Thomas Mair has been convicted of the murder of the Labour MP Jo Cox (Batley and Spen) . His sentence was a whole life tariff which makes it very unlikely that he will ever be released.
There is something distinctly odd about this case for the reported facts of the case do not seem to hang comfortably together. That Mair killed Cox is clear and his ostensible motive for committing the murder , namely, that she was a supporter of the remain side in the EU referendum is established, but precious little is else is satisfactorily explained.
Mair has no revealed previous history of violence , yet his attack on Cox was both sustained and involved not only the shooting of Cox but multiple stabbings. For a supposed first time killer Mair showed surprisingly little panic or squeamishness when confronted with the actuality of attacking someone in such a physically intimate manner. Instead , he was remarkably self-possessed during the attack and afterwards according to media reports, so much so that when a man called Rashid Hussain tried to intervene during the attack on Cox Mair coolly told him “ Move back, otherwise I’m going to stab you.” He also reloaded his .22 gun twice, shot Cox three times and stabbed her 15 times. Such determined and unflustered behaviour is unusual to say the least for someone who had never done anything like it before. About the only thing amateurish about the attack was the fact that he did not kill the MP quickly.
After the attack, Mair made no meaningful attempt to flee – he was arrested a mile away from the murder – and he did not disguise himself either during or after the attack. A number of people witnessed his attack As the killing was near Mair’s home the odds against him not being rapidly identified were vanishingly small.
After being arrested Mair refused to answer questions put to him by the police including questions about his political leanings. Again he appeared very self-possessed. Photographs showing him in a custody booth could have been taken of a man waiting quietly in a hospital before he is called for an examination.
During the act of killing he was reported to have shouted “Britain first”, “this is for Britain”, “Britain always comes first” and “keep Britain independent” and when he made his first appearance in court he gave his name as Death to Traitors, freedom for Britain”. There is some dispute about the exact words but the discovery of a good deal of hard right literature in his home makes such statements plausible. Mair’s behaviour to this point suggested he wanted to be caught and to use his trial as a platform to complain about the EU and the support MPs such as Cox gave to it.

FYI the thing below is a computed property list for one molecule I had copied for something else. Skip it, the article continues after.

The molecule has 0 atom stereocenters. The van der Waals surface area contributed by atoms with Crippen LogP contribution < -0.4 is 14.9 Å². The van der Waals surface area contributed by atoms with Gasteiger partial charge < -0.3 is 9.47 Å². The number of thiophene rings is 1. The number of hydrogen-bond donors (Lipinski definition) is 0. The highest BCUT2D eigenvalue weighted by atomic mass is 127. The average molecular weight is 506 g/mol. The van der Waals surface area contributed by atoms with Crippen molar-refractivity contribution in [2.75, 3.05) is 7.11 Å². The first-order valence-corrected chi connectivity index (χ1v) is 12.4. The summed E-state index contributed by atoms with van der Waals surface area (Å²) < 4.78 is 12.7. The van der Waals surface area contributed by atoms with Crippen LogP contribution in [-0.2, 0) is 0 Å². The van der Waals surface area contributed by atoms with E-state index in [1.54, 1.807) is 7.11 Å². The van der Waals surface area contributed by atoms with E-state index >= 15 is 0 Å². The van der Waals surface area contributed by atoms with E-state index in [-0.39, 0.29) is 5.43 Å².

At his trial everything changed. When called upon to plead he refused to do so and pleas of not guilty to the various charges were entered on his behalf, as is usual in English courts. The refusal to plead could be interpreted as Mair doing what many politically motivated people do when placed on trial, namely, attempt to remove legitimacy from the court by refusing to acknowledge it. However, people who take that course generally make it crystal clear what they are doing. All that Mair offered was silence until he had been convicted for he did not give evidence in his own defence. What his attitude or strategy was in behaving in this manner is debatable because he can have had no meaningful expectation that he would be found not guilty. Hence, he would have had no reason to fear cross examination because the fact that he killed Cox could not be reasonably said to be in dispute and prosecuting counsel would have had little to get hold of or theme to develop. Mair would have been able to have his own barrister lead him through whatever Mair wanted to say without much fear of the prosecution making him look silly in cross examination.